6) When installing these seals, it is imperative you have an extra set on hand as it is inevitable one or two will get boogered up during install. Some times I can build 5 heads with not one issue, then I can build up 2 heads in a row and end up trashing a couple seals per head.

 

7) Again, scrutinize the installation of these seals very carefully as they are very finicky and easy to screw up.

 

 

For mild lift cams on engines that wont see more than 100,000 miles, the poly carbonate seals are a no brainer choice, in my opinion.

 

 

 

Here are a couple pics of this seal improperly installed, spring has popped off…

 

This pic below shows the bulging of the green rubber from being installed to far;

 

bulge.jpg

 

 

This pic below shows the gap surrounding the valve stem as a result of the bulging from being installed to far down, i.e. there is more clearance between the valve stem and seal than there is between the valve stem and the valve guide itself!!! You can make out the top of the guide through that gap!!! Oil burner for sure!!!

 

gap.jpg

 

 

This pic is of the condoms and also shows a normal Viton seal, i.e. NO bulge and spring is intact…

 

Stems2.jpg

 

 

This pic shows the FelPro Poly Carbonate and the Viton seal side by side. You can clearly see the height difference.

 

Seals1.jpg

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BRAPP, you say these seals are very easy to mess up. For those of us rebuilding a motor and not using a high lift cam, are the O.E. style seals that much easier to install? That is, enough to warrant using the older, perhaps not quite as good, stock set in favor of a bit more user friendliness?

 

Absolutely. If you don't need the shorter stem seal and 100,000-150,000 miles between overhauls is acceptable, I prefer the OE style seals. How many of us that "drive" our cars spiritedly actually put more than 100,000 miles on the engine before it gets torn down again for rebuild/upgrades?

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just thought i'd mention that most FelPro nissan exhaust seals are Poly Acrylite and not Viton like their intake valve seals. Says so on their packaging bags!

 

The Ford seals look like intake valve seals, but Viton usually doesn't have a problem with the heat that is transfered through the valves/guides upto the seal, so they will work good for that application.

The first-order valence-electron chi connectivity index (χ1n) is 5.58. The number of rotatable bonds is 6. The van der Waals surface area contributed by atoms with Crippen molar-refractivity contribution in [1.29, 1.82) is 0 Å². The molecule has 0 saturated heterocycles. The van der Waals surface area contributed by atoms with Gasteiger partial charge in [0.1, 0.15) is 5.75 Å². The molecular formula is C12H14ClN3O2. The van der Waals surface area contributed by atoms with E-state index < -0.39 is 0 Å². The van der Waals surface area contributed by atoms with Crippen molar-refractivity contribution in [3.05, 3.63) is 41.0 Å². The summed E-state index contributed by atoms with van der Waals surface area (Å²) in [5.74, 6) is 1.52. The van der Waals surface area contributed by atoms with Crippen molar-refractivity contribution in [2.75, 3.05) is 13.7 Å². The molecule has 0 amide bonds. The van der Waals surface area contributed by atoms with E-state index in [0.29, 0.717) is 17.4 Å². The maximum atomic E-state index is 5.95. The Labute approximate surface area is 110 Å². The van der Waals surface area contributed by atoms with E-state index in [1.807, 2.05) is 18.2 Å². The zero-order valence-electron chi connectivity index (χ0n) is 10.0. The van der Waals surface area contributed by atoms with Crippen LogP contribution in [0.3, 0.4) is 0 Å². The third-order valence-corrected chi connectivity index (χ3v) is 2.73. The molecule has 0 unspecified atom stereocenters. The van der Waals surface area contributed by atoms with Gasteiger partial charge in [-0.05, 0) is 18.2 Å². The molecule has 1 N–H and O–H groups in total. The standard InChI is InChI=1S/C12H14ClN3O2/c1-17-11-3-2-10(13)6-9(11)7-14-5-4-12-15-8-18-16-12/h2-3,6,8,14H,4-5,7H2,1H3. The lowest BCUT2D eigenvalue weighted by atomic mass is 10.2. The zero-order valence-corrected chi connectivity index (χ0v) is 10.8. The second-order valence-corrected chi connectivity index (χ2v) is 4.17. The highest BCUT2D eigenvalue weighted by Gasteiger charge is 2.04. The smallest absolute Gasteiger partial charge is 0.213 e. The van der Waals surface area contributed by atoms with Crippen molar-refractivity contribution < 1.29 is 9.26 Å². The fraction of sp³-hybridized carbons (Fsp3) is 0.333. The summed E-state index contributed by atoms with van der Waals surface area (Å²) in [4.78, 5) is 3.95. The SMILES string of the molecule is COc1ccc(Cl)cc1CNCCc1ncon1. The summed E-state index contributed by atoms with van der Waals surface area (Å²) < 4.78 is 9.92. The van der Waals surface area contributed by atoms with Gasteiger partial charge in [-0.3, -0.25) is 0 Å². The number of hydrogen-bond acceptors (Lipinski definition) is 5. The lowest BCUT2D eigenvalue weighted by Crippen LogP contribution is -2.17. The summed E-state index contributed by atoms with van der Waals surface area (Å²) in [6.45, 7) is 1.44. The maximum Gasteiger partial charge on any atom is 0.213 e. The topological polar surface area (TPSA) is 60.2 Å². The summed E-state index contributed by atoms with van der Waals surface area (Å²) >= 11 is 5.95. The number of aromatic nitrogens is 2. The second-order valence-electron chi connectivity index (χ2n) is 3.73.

I found a neat way to resist damaging a seal while installing is to take your old seal and turn it upside down and put it over-top the new seal and hit that with a socket. also, cut a straw and feed it over the valve stem before putting the socket on it. the squareness and the rough casting of some shitty sockets will mar the stem and that's not a desirable thing. the seal against seal contact will prevent damage to the tightening springs and will allow the top of the new seal to slide down evenly and concentrically around the valve guide and valve stem. carefully move the valve down first, and then slightly pop it up like a millimeter to see if the valve will bulge itself. if it does, you went too far (too late, anyways!) and if it doesn't bulge up, then give the valve some action over and over again to make sure it stays that way.

 

I've never had a problem with nissan valve seals doing it this way and it's the method I used the first time on a friends 1.2L Micra engine and it worked out fine.

 

It may take an extra 20 minutes to do an entire head, but hey... works for me since I'm slow already!

 

sucks that the cars rings are leaky though :-( sweet little car.

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One question. Would you guys recommend the Ford Felpro seals for an '83 L28ET that is driven fairly frequently with stock cam? If it is an upgrade then it is a no-brainer, but you speak of the stock being fine in some cases.

I have no love for the stock seals. I'd put these in any motor I built now that I know about them.